THIS is why we don’t eat out…


I made dinner for Henry last week. We have severely limited our eating out. We are all too often disappointed when eat somewhere, or we feel guilty when we spend $60 at a restaurant when we can make the same meal at home for under $30 and have more fun.

Publix Greenwise Sirloin was on sale for $6.99/lb so I bought about 1lb, brushed it with kosher salt, McCormick’s garlic pepper grind and olive oil and attacked it with the meat tenderizer. It’s a pretty thick steak and I had a lot of side dishes planned, so I cut the steak into smaller, filet mignon-sized pieces.  We grilled two and I sealed the other two in a plastic bag and put them in the refrigerator. The meat cost about $9 and change, so I estimate that the each of our pieces for dinner cost $2.50 each, $5.o0 together.

We had bought small red potatoes on the way home from Atlanta at the state farmer’s market in Macon, Ga. I think we paid about $5 for 3-4lbs of potatoes. I cooked them all, adding to it 4 parsnips that were grown locally and bought at Tomato Land on Thomasville Rd. across the street from JoAnn Fabrics and Red Elephant.  I seasoned them with fresh dill (Tomato Land), garlic, kosher salt, and garlic pepper.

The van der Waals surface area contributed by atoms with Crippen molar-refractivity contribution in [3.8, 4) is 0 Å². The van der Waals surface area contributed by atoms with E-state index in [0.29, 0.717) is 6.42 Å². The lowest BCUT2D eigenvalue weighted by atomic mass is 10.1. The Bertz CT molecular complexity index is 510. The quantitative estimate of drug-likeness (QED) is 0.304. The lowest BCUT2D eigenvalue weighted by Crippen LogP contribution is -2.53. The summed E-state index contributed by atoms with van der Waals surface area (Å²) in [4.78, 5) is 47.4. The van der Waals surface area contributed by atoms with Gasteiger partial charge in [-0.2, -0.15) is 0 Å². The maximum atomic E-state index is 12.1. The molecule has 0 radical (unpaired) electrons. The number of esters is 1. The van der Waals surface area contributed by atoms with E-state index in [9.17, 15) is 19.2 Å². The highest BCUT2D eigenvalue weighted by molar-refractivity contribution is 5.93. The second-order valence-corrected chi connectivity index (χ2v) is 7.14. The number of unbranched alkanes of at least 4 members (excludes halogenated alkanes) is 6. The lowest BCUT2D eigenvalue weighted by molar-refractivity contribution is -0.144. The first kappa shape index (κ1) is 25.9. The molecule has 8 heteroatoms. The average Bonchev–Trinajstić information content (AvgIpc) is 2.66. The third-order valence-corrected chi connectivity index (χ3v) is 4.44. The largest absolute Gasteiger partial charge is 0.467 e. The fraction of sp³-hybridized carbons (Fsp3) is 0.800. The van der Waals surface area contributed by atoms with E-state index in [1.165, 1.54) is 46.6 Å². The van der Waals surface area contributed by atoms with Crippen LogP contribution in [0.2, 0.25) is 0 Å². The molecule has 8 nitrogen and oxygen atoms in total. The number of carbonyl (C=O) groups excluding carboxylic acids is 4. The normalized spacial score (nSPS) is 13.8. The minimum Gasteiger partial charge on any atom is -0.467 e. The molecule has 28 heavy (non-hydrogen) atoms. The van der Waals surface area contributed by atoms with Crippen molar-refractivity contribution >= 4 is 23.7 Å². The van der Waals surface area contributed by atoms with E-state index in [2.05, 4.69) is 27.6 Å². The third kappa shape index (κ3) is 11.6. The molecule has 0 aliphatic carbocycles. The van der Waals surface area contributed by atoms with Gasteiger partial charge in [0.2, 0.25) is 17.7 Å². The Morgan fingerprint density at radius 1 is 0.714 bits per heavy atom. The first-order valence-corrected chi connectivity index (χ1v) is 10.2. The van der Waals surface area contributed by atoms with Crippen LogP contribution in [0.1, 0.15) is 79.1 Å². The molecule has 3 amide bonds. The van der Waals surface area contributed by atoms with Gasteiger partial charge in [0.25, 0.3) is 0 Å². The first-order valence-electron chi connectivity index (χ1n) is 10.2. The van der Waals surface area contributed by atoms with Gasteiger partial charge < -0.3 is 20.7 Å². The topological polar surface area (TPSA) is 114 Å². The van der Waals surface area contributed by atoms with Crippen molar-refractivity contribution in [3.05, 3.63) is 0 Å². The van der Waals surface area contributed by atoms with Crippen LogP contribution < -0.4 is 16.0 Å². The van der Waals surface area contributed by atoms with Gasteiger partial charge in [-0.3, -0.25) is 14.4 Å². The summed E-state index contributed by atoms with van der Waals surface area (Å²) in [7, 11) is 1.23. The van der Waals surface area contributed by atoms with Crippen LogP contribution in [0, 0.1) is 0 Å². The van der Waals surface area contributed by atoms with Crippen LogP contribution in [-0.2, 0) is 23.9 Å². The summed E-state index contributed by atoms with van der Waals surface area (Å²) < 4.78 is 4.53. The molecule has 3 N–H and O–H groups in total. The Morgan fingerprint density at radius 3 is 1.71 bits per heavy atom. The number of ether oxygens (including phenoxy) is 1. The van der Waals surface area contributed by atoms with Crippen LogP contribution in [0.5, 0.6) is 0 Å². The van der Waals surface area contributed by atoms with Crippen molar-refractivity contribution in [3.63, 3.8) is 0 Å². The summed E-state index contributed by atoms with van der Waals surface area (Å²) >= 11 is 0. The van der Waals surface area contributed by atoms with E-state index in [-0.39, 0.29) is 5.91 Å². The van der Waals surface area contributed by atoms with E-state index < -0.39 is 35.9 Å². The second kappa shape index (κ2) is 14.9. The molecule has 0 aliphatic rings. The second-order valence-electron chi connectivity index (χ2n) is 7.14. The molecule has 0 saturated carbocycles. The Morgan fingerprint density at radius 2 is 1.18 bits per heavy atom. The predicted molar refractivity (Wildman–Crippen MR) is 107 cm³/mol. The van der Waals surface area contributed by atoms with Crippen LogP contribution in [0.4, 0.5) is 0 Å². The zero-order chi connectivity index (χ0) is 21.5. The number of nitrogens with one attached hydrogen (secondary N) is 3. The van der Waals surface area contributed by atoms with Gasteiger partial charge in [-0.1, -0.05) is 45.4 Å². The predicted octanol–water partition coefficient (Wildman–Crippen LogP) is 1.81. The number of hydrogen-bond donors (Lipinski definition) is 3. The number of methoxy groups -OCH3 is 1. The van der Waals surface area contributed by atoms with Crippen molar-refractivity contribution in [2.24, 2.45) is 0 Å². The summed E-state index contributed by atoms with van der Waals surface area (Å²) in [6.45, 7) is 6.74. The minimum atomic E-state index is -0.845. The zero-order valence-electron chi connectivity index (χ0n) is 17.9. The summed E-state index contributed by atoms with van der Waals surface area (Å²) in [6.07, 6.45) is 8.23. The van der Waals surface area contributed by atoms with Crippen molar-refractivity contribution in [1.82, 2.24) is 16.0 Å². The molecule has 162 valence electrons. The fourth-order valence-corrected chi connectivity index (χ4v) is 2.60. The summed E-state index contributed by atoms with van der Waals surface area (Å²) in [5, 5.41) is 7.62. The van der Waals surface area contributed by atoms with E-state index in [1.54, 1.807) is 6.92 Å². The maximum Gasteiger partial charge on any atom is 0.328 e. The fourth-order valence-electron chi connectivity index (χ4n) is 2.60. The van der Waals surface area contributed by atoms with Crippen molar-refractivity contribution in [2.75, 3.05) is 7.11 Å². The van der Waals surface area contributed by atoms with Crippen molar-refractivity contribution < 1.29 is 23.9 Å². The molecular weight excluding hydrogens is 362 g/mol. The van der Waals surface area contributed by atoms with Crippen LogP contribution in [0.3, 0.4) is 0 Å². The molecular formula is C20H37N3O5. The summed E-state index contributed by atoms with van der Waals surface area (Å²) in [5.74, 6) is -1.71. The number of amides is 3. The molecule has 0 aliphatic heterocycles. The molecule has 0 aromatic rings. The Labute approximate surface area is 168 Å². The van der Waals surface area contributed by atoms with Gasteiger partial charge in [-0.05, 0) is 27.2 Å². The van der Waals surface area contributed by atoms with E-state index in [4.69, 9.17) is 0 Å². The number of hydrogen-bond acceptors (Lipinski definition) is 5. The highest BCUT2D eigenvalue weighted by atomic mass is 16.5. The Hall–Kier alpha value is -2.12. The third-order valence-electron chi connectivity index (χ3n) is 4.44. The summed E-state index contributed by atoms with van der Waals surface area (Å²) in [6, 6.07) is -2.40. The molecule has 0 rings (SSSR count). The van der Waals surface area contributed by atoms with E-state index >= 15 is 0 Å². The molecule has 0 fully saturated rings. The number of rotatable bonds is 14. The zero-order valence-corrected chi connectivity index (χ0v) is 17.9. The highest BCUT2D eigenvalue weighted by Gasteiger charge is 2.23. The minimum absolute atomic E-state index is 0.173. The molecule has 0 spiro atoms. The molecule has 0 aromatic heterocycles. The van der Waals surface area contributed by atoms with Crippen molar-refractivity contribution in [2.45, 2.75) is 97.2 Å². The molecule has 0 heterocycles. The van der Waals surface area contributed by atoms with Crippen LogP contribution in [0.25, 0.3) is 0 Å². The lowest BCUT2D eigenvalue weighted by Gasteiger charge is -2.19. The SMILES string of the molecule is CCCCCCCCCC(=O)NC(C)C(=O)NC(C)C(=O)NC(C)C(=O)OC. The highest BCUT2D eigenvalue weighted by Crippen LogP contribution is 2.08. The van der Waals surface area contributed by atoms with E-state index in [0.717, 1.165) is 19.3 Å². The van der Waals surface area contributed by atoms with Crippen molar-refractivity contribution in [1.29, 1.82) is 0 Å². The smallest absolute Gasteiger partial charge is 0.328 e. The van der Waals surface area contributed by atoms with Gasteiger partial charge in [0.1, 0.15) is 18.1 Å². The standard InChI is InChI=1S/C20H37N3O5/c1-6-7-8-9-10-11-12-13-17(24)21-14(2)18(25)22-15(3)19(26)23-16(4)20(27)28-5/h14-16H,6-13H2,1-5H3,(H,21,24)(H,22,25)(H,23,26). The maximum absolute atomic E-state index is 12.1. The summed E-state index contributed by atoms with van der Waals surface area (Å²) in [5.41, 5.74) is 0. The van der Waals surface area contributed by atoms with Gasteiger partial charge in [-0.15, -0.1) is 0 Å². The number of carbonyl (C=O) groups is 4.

When I was at Publix I saw that mushrooms were on sale. I don’t really like mushrooms, but when they are pureed I don’t have to deal with their chewy texture and I can just enjoy their earthy, deep flavor. I pureed the mushrooms with garlic, kosher salt, olive oil, and red wine in the food processor and cooked the sauce in a small skillet. After the steaks came in off the grill, I served the sauce over the steak. Not great in the presentation department, I know – but it was yummy!

I steamed the garlic scapes I bought from the Lake Ella grower’s market on Wednesday with the green beans I bought that day at Tomato Land. Then, I lightly sauteed them in butter.

The salad was the simple: sliced Kirby cucumbers and chopped tomatoes from Tomato Land with a basil vinaigrette I made from basil we had in our backyard garden. Henry calls our African Blue Basil “zombie basil” because it died in the winter and came back from the dead this spring, sprouting all over the garden where we had never planted it. I prefer the taste of Genovese and sweet basil, but the thrill of eating “zombie basil” makes up for its camphor-like smell and furry texture.


One response »

  1. Wow! You have got the right idea, girl. I enjoyed reading your blog. I could almost smell the fragrance of each food delight you made. Thanks for sharing. Vicky

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